A research dig at a location just a mile from the ancient iconic stone structure has unearthed the first firm evidence of continuous occupation from as early as 7,500 B.C., they said.
That goes against previously help beliefs that the Stonehenge site was abandoned by Mesolithic humans and occupied by Neolithic men thousands of years later.
Rather, they researchers said, Stonehenge should be considered a place where one culture merged with the other.
Researchers said the settlement was identified after it was decided to search around a spring on the site, under the assumption it could have attracted animals.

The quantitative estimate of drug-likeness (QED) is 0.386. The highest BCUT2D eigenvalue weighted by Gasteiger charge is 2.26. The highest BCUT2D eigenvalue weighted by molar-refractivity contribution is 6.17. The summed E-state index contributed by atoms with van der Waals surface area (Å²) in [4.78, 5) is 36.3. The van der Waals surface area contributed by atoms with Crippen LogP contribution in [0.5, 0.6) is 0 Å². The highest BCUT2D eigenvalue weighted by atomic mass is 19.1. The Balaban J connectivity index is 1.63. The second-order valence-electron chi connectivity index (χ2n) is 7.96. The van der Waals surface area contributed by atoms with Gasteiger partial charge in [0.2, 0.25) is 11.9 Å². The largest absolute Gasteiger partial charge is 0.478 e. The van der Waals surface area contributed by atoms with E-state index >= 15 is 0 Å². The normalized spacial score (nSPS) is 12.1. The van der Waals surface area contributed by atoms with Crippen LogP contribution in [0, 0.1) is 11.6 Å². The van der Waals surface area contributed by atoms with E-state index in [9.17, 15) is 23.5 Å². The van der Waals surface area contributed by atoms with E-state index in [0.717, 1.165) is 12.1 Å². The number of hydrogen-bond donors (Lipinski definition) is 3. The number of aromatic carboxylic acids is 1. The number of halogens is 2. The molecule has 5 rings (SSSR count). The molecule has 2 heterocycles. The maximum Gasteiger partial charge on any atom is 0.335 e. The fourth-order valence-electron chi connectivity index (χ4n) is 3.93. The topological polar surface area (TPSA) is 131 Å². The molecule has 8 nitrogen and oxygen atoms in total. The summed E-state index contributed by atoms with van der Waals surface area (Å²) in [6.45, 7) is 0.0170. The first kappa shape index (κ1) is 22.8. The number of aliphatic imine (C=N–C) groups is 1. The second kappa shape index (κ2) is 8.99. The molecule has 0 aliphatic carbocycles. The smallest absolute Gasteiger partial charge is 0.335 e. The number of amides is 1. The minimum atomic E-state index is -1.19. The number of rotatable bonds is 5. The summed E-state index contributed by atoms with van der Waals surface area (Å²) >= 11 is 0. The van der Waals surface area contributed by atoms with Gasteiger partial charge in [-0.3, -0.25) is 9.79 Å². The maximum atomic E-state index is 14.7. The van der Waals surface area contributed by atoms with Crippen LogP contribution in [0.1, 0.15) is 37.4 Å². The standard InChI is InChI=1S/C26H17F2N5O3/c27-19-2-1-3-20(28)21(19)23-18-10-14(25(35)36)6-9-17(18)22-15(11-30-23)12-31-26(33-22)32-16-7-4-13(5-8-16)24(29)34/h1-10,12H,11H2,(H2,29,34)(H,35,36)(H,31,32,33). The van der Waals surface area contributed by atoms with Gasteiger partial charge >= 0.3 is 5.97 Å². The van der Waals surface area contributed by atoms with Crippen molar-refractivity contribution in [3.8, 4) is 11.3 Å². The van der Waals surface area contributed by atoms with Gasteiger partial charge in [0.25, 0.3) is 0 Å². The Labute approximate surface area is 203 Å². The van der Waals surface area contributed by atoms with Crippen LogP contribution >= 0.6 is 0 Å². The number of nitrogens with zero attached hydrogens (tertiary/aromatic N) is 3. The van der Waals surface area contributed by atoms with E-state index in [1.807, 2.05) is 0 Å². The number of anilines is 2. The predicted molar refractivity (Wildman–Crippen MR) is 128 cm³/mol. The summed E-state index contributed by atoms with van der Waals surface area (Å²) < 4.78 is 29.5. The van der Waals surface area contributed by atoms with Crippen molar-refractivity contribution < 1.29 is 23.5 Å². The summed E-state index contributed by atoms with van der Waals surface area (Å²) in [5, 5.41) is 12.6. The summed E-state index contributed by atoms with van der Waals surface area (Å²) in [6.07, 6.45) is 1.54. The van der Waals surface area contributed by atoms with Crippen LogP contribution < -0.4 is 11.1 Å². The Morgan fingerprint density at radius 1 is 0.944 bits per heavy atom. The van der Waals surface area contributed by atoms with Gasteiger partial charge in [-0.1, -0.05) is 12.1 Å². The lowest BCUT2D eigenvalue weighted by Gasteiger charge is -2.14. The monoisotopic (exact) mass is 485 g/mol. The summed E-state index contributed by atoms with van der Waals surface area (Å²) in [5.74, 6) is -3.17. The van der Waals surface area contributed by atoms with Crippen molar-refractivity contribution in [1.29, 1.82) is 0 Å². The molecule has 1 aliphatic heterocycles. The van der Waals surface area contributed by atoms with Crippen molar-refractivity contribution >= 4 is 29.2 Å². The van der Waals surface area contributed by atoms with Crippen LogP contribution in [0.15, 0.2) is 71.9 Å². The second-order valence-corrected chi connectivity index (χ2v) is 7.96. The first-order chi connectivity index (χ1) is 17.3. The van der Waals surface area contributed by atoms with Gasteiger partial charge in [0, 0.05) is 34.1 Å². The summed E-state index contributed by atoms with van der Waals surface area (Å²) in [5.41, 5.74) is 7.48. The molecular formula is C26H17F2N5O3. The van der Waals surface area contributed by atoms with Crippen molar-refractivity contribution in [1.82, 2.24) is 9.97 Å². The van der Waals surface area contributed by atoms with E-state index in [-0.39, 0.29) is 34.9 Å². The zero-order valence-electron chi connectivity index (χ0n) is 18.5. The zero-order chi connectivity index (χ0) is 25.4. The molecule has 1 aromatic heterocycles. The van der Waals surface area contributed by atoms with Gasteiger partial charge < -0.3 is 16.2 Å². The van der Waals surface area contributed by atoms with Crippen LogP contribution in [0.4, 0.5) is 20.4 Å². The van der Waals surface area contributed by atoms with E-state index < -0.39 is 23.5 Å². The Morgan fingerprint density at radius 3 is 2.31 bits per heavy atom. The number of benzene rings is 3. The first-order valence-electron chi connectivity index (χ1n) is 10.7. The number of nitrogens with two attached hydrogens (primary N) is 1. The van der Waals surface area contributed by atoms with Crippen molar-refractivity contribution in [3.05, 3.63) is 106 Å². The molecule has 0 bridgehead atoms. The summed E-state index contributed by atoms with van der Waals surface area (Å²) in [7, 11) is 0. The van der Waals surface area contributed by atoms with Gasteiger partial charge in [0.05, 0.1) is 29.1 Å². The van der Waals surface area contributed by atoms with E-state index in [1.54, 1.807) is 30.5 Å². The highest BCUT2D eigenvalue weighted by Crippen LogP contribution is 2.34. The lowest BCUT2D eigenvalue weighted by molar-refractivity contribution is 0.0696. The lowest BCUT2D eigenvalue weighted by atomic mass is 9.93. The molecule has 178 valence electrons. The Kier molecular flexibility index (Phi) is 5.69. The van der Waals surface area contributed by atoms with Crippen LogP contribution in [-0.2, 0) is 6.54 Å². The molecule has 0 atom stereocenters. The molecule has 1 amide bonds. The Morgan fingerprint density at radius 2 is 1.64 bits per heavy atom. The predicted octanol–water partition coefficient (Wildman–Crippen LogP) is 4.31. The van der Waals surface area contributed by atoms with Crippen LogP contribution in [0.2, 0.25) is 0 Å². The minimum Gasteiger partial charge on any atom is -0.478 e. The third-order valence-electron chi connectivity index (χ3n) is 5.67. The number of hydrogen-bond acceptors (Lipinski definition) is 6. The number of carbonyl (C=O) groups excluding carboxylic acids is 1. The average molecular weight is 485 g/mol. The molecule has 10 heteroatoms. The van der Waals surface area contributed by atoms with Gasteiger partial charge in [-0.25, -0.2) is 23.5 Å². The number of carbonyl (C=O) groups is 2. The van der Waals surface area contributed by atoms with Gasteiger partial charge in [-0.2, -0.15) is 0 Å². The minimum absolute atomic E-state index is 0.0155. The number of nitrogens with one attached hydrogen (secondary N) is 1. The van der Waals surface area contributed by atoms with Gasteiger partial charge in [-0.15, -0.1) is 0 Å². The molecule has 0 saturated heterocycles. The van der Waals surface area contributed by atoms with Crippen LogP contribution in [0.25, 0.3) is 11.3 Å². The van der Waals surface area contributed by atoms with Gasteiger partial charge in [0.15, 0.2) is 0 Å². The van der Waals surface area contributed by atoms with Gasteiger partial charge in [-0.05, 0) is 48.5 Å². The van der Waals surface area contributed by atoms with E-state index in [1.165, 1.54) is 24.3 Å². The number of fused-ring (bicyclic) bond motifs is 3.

"My thinking was where you find wild animals, you tend to find people," study leader David Jacques of the Open University told The Daily Telegraph. "What we found was the nearest secure watering hole for animals and people, a type of all year round fresh water source. It's the nearest one to this place [Stonehenge]. I think it's pivotal."
The people occupying the site were most likely responsible for erecting the first monument at Stonehenge, known as the Mesolithic posts, between the 9th and 7th millennia B.C., the archaeologists said.
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